A manager’s manager


Radio news Are you a new group manager? Many folks become group managers in the late fall. If you’ve never managed managers before, it can be a disorienting experience. You’d think it wouldn’t be that much different than being a lead. Wrong. It’s a dramatic departure.

When you’re a lead, your group manager is there to cover for you. She’s in the same group as you, vets and approves your decisions, and basically acts as your backstop. When you’re a group manager, no one covers for you, not even your director. Sure, your director can help you with direction and big decisions, but you’re expected to run your group. The buck stops with you.

When you’re a lead, you direct the folks who do the work themselves, or you do it yourself. You’re on every code review and you hear about every detail. The time between decisions and results is measured in days (maybe weeks). When you’re a group manager, you tell folks to tell folks to do the work. There’s too much happening to track every check-in and every detail (if not, you’re managing sloths). The time between decisions and results is measured in weeks (maybe months).

So, as a group manager, you’re not doing the work anymore (the thing you were good at), you don’t have anyone covering for you, and you can’t tell if your decisions were damaging for weeks or months. Yet you have full responsibility for your entire group and its results. It’s downright discombobulating. How do you survive and flourish through this transition? Funny you should ask.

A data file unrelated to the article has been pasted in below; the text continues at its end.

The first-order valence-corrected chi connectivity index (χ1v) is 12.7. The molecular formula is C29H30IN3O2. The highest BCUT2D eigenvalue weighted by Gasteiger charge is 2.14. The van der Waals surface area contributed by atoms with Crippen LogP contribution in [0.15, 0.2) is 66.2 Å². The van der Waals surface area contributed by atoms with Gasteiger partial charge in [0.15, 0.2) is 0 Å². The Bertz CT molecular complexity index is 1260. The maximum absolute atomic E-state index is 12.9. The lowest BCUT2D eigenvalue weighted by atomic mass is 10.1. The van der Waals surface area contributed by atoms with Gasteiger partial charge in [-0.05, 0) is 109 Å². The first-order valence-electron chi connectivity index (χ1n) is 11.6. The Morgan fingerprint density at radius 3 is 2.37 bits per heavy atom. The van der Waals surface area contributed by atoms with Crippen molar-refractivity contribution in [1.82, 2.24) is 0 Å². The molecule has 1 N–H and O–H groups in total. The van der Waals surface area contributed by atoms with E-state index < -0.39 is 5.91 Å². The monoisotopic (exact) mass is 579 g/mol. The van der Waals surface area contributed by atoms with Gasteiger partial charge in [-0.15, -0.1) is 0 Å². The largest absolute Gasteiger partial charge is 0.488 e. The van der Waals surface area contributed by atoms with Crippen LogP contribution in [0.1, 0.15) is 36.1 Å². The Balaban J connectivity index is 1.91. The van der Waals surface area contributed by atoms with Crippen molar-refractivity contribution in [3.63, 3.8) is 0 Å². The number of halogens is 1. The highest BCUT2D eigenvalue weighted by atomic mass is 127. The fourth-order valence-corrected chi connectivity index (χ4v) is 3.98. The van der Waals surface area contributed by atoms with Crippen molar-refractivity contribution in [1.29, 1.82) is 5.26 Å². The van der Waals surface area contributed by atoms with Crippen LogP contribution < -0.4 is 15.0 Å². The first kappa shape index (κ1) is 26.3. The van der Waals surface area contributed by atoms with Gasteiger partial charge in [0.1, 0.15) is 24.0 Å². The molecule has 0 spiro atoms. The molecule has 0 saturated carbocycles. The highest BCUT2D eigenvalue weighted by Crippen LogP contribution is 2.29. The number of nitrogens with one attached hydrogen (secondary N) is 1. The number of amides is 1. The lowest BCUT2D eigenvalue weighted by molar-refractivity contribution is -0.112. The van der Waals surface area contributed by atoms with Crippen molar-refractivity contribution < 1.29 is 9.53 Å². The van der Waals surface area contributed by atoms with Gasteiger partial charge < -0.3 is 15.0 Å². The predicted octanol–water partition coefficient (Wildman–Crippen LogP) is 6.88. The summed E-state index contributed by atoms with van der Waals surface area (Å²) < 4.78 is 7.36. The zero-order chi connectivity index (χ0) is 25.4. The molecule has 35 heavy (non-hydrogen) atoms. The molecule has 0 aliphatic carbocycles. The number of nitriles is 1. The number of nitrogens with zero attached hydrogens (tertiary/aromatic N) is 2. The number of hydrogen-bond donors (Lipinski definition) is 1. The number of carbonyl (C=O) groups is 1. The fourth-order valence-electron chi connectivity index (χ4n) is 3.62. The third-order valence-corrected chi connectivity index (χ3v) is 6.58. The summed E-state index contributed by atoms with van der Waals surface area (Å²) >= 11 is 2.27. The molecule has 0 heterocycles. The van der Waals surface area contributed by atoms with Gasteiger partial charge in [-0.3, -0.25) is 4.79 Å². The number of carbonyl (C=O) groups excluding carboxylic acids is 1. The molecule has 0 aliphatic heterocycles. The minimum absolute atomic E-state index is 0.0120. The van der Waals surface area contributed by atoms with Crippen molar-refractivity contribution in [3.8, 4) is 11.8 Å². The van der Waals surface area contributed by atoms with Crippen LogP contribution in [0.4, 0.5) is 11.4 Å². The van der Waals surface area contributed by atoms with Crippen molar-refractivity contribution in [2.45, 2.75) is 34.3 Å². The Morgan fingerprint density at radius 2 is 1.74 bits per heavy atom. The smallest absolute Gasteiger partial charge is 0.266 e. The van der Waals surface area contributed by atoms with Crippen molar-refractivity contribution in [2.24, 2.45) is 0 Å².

Back to basics

I’ve written over 150 columns so far to help group managers better guide and grow their teams and themselves. There’s much to cover, but for new group managers there are a few new behaviors to master.

  • Set strategic direction, along with goals, priorities, and limits.
  • Let your staff members do their jobs.
  • Unblock what’s important and urgent.
  • Grow the talent of your staff.
  • Keep your director and nerves in check.

Let’s calm our nerves, and take these one at a time.

Eyes on the prize

In Vision quest, I describe the importance of having a vision for your organization. For your group to get anywhere, members need to know where they are going. When taking over, one of your first steps is to define your vision (the future when your group is successful) and your mission (the role your group plays in creating that future). These provide the goals for your staff and an all-important picture of where you’re headed together.

Unfortunately, a vision, mission, and their associated goals aren’t enough. There will be choices and tradeoffs. You need to decide on priorities, and priorities aren’t static. They are a combination of importance and urgency. Share clear priorities with your group, and regularly update those priorities as time passes and situations change.